“Don’t pretend to be someone you’re not — this includes your friends, celebrities, brands, or other organizations — or attempt to deceive people about who you are.”

YouTube advises you to first contact the owner of the content that’s infringing on your trademark rights to attempt a resolution. If you are unable to resolve things smoothly, then YouTube says you should submit an online trademark complaint.

There are four sections YouTube requires you to provide information for as part of your complaint: your information, details about your trademark, details about the content in question and how you think it is infringing on your trademark rights, and legal affirmations.

The information you will need to provide includes:

Trademark details include:

Content details you will need to supply:

YouTube requires that you also agree to and provide these statements in your complaint:

If you do not wish to submit your complaint via YouTube’s online form, YouTube says you can contact its legal support team in one of the following alternative ways:

Brand Violation Policies

In YouTube’s Terms of Service, the platform says the following in regards to content infringement:

“You further agree that Content you submit to the Service will not contain third party copyrighted material, or material that is subject to other third party proprietary rights, unless you have permission from the rightful owner of the material or you are otherwise legally entitled to post the material and to grant YouTube all of the license rights granted herein.”

A couple points down, the Terms also state:

“YouTube does not endorse any Content submitted to the Service by any user or other licensor, or any opinion, recommendation, or advice expressed therein, and YouTube expressly disclaims any and all liability in connection with Content. YouTube does not permit copyright infringing activities and infringement of intellectual property rights on the Service, and YouTube will remove all Content if properly notified that such Content infringes on another’s intellectual property rights. YouTube reserves the right to remove Content without prior notice.”

YouTube also says it reserves the right to terminate an account if it is deemed a repeat infringer.

Amazon too has an online form to complete in order to report a trademark violation. The form requires the following information:

“Typically, a seller can use someone else’s trademark in the following circumstances:

Additionally, the policy explains counterfeiting incidents:

“Counterfeiting is a specific type of trademark infringement. A counterfeit is an unlawful total or partial reproduction of a registered trademark—or a mark that is very similar to a registered trademark—in connection with the sale of a product that does not come from the trademark holder.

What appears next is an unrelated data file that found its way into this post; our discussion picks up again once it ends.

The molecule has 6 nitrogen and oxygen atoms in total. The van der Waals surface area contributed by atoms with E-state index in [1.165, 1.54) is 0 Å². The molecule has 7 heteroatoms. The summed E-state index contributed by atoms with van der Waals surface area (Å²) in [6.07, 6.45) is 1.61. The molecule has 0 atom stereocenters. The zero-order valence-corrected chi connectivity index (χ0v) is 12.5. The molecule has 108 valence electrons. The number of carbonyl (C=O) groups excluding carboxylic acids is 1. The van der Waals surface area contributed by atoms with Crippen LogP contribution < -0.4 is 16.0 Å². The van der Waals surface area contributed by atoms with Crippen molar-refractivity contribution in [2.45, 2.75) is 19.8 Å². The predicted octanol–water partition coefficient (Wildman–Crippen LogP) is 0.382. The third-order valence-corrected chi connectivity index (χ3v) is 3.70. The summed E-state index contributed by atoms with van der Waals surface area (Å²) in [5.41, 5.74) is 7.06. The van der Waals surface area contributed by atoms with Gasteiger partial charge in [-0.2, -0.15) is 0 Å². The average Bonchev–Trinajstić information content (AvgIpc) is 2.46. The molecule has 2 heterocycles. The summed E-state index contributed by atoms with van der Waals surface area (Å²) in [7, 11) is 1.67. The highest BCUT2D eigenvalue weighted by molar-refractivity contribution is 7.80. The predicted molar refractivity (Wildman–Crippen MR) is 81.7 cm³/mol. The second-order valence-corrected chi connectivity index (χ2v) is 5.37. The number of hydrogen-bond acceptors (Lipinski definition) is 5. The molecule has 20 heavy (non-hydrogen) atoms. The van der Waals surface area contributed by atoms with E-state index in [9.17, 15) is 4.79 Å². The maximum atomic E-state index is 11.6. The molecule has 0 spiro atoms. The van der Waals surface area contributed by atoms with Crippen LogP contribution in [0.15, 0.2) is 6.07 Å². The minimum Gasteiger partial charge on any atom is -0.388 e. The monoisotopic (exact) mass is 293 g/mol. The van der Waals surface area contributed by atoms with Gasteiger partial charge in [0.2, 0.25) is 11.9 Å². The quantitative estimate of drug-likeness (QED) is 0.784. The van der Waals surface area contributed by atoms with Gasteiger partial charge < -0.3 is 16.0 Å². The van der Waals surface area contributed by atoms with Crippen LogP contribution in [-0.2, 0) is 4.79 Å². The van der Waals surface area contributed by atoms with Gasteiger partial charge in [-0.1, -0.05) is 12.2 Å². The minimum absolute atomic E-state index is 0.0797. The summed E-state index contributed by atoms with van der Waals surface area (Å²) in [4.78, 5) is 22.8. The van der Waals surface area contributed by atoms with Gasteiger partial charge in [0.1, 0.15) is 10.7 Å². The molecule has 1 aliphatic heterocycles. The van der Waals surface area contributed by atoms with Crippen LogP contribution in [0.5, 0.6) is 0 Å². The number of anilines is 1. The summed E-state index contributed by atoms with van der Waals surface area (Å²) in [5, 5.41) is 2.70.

“Counterfeiting requires the use of a registered trademark on the product or packaging. A look-alike item sold on a separate product detail page without the improper use of a registered trademark is not a counterfeit, even though the item might look similar or identical to the trademarked product.”

Legal Action

Each platform specifically notes that it does not enact legal action and that if you should want to enforce any such measures, you should consider getting a lawyer involved. None of the platforms are responsible for instigating any sort of legal action or enforcement, so you’ll need to explore your options outside of the specific platform’s infringement process if that’s the route you want to take.

How Long the Infringement Report Process Takes

It varies, depending on the information you provide and any additional information that may be needed after you submit the initial report. Depending on the individual case, the platform may contact you with follow-up questions regarding your report. The platforms don’t specify exactly how long the process takes.

While imitation may be the sincerest form of flattery in some cases, trademark infringement going through the process of reporting an infringement, but platforms have the policies in place in order to help you preserve the integrity of your trademark and to overall promote only positive online experiences for brands.

Should you fall victim to trademark infringement on any one of the platforms covered in this article, you now have the resources to at least help alleviate some of the burden of scrounging for it on your own. And if you’re fortunate enough to dodge that bullet, at least you’re prepared!

This content was originally published here.